Voice of the Industry

Banks and Fintech on Platform Economies - how payments transform the banking experience

Friday 17 December 2021 08:17 CET | Editor: Mirela Ciobanu | Voice of the industry

The advent of platform economies is a tsunami for the traditional business culture, especially for bankers. Still, Paolo Sironi, Global Research Leader in Banking at IBM, reveals how should the FIs prepare

The Global Financial Crisis revealed the existence of deep imbalances in the functioning of financial services. The intervention of the central banks temporarily saved the system by lowering interest rates and forcing a substantial de-risking of banking activities, but further embroiled banks’ profitability in a narrow economic space. The lower-margin new normal is here to stay, and banks’ way out of the Catch-22 situation is through the transformation of traditional business models to comply – through technology – with the emergence of platform economies.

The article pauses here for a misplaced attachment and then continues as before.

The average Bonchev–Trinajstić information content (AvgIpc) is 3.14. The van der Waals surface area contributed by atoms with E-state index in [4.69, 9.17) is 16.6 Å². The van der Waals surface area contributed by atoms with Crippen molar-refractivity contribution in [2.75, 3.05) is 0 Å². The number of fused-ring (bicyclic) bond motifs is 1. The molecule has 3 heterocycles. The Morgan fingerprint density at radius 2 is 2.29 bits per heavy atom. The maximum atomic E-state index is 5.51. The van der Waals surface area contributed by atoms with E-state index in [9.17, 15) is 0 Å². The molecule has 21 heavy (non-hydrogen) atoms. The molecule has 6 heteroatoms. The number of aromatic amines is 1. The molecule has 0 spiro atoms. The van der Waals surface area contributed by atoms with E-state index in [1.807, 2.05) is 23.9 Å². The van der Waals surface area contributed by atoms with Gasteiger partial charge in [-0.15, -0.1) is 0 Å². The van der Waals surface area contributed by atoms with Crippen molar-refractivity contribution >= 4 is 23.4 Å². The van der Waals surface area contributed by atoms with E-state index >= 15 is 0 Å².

What does it mean to adjust bank business model on platform economies?

The advent of ‘platform economies’ is a tsunami for the traditional business culture, especially for bankers. Sustainable business performance is no longer based on linear relationships between manufacturers (e.g., asset managers), distributors (e.g., wealth managers), and consumers with the logic of incremental production of costs and value. Instead, the main economic levers lie in the ability of new business models to engage users continuously, and usher in a new era of ‘hyper-personalisation’ and ‘hyper-contextualisation’. Digital platforms can transform entire industrial sectors mainly because they favour the transition from an economy centred on ‘outputs’ (products) to an economy centred on ‘outcomes’ (results). In platform economies, ‘assets’ (products) do not disappear but become peripheral from the point of view of generating value. They focus on the contextualisation of user experiences at affordable prices, removing frictions in consumption and user interactions.